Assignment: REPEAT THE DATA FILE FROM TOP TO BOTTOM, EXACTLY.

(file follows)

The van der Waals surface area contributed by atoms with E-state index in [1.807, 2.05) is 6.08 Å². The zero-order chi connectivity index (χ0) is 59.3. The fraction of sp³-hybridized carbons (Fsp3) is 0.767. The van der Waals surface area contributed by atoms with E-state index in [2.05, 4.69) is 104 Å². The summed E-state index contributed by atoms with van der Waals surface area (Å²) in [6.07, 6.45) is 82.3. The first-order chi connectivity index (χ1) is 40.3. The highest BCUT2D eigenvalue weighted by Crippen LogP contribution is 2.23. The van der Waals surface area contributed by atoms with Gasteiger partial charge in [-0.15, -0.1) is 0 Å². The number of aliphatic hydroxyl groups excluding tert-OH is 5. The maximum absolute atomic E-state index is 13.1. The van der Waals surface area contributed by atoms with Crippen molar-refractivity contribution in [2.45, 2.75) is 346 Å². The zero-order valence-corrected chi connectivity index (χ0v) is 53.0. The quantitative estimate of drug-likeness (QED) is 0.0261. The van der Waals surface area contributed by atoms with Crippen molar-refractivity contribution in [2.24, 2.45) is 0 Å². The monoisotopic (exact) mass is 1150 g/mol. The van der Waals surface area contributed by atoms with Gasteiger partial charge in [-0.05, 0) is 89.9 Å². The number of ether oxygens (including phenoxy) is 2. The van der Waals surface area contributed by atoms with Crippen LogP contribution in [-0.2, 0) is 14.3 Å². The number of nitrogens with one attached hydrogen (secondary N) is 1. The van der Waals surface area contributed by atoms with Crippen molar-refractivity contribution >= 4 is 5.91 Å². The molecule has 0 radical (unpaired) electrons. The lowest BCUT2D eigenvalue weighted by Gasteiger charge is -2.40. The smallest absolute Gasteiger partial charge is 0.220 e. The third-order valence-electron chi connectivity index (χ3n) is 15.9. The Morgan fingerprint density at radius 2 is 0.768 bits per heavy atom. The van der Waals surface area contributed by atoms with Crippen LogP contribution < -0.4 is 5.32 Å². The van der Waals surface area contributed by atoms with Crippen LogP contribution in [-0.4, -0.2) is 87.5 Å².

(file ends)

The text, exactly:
The van der Waals surface area contributed by atoms with E-state index in [1.807, 2.05) is 6.08 Å². The zero-order chi connectivity index (χ0) is 59.3. The fraction of sp³-hybridized carbons (Fsp3) is 0.767. The van der Waals surface area contributed by atoms with E-state index in [2.05, 4.69) is 104 Å². The summed E-state index contributed by atoms with van der Waals surface area (Å²) in [6.07, 6.45) is 82.3. The first-order chi connectivity index (χ1) is 40.3. The highest BCUT2D eigenvalue weighted by Crippen LogP contribution is 2.23. The van der Waals surface area contributed by atoms with Gasteiger partial charge in [-0.15, -0.1) is 0 Å². The number of aliphatic hydroxyl groups excluding tert-OH is 5. The maximum absolute atomic E-state index is 13.1. The van der Waals surface area contributed by atoms with Crippen molar-refractivity contribution in [2.45, 2.75) is 346 Å². The zero-order valence-corrected chi connectivity index (χ0v) is 53.0. The quantitative estimate of drug-likeness (QED) is 0.0261. The van der Waals surface area contributed by atoms with Crippen molar-refractivity contribution in [2.24, 2.45) is 0 Å². The monoisotopic (exact) mass is 1150 g/mol. The van der Waals surface area contributed by atoms with Gasteiger partial charge in [-0.05, 0) is 89.9 Å². The number of ether oxygens (including phenoxy) is 2. The van der Waals surface area contributed by atoms with Crippen LogP contribution in [-0.2, 0) is 14.3 Å². The number of nitrogens with one attached hydrogen (secondary N) is 1. The van der Waals surface area contributed by atoms with Crippen molar-refractivity contribution >= 4 is 5.91 Å². The molecule has 0 radical (unpaired) electrons. The lowest BCUT2D eigenvalue weighted by Gasteiger charge is -2.40. The smallest absolute Gasteiger partial charge is 0.220 e. The third-order valence-electron chi connectivity index (χ3n) is 15.9. The Morgan fingerprint density at radius 2 is 0.768 bits per heavy atom. The van der Waals surface area contributed by atoms with Crippen LogP contribution < -0.4 is 5.32 Å². The van der Waals surface area contributed by atoms with Crippen LogP contribution in [-0.4, -0.2) is 87.5 Å².